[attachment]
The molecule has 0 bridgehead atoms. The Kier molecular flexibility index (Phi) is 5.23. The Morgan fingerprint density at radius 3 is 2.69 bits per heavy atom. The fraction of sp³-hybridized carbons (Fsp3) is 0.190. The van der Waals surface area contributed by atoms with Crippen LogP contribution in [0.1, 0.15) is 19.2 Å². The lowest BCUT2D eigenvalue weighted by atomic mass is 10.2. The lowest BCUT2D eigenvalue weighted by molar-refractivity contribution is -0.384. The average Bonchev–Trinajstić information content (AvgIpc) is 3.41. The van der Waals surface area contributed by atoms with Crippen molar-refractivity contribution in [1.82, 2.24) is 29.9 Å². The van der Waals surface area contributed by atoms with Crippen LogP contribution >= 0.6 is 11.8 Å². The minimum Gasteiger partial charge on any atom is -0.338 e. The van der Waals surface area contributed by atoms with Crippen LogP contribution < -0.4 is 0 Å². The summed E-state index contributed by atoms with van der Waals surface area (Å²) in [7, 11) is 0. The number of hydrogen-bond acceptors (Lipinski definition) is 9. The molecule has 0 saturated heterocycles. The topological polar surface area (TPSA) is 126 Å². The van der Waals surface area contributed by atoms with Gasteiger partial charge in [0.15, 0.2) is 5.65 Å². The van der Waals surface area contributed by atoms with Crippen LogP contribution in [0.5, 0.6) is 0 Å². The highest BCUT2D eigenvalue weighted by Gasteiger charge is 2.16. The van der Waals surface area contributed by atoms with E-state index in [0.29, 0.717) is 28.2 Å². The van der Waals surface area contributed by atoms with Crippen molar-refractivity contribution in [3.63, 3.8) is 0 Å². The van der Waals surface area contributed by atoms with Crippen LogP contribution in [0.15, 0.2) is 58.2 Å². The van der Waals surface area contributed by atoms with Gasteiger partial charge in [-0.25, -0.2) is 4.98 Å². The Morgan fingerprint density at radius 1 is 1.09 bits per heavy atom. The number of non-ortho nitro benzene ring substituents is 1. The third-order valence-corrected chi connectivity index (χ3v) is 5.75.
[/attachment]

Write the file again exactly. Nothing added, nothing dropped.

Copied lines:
The molecule has 0 bridgehead atoms. The Kier molecular flexibility index (Phi) is 5.23. The Morgan fingerprint density at radius 3 is 2.69 bits per heavy atom. The fraction of sp³-hybridized carbons (Fsp3) is 0.190. The van der Waals surface area contributed by atoms with Crippen LogP contribution in [0.1, 0.15) is 19.2 Å². The lowest BCUT2D eigenvalue weighted by atomic mass is 10.2. The lowest BCUT2D eigenvalue weighted by molar-refractivity contribution is -0.384. The average Bonchev–Trinajstić information content (AvgIpc) is 3.41. The van der Waals surface area contributed by atoms with Crippen molar-refractivity contribution in [1.82, 2.24) is 29.9 Å². The van der Waals surface area contributed by atoms with Crippen LogP contribution >= 0.6 is 11.8 Å². The minimum Gasteiger partial charge on any atom is -0.338 e. The van der Waals surface area contributed by atoms with Crippen LogP contribution < -0.4 is 0 Å². The summed E-state index contributed by atoms with van der Waals surface area (Å²) in [7, 11) is 0. The number of hydrogen-bond acceptors (Lipinski definition) is 9. The molecule has 0 saturated heterocycles. The topological polar surface area (TPSA) is 126 Å². The van der Waals surface area contributed by atoms with Gasteiger partial charge in [0.15, 0.2) is 5.65 Å². The van der Waals surface area contributed by atoms with Crippen LogP contribution in [0.5, 0.6) is 0 Å². The highest BCUT2D eigenvalue weighted by Gasteiger charge is 2.16. The van der Waals surface area contributed by atoms with E-state index in [0.29, 0.717) is 28.2 Å². The van der Waals surface area contributed by atoms with Crippen molar-refractivity contribution in [3.63, 3.8) is 0 Å². The van der Waals surface area contributed by atoms with Crippen LogP contribution in [0.15, 0.2) is 58.2 Å². The van der Waals surface area contributed by atoms with Gasteiger partial charge in [-0.25, -0.2) is 4.98 Å². The Morgan fingerprint density at radius 1 is 1.09 bits per heavy atom. The number of non-ortho nitro benzene ring substituents is 1. The third-order valence-corrected chi connectivity index (χ3v) is 5.75.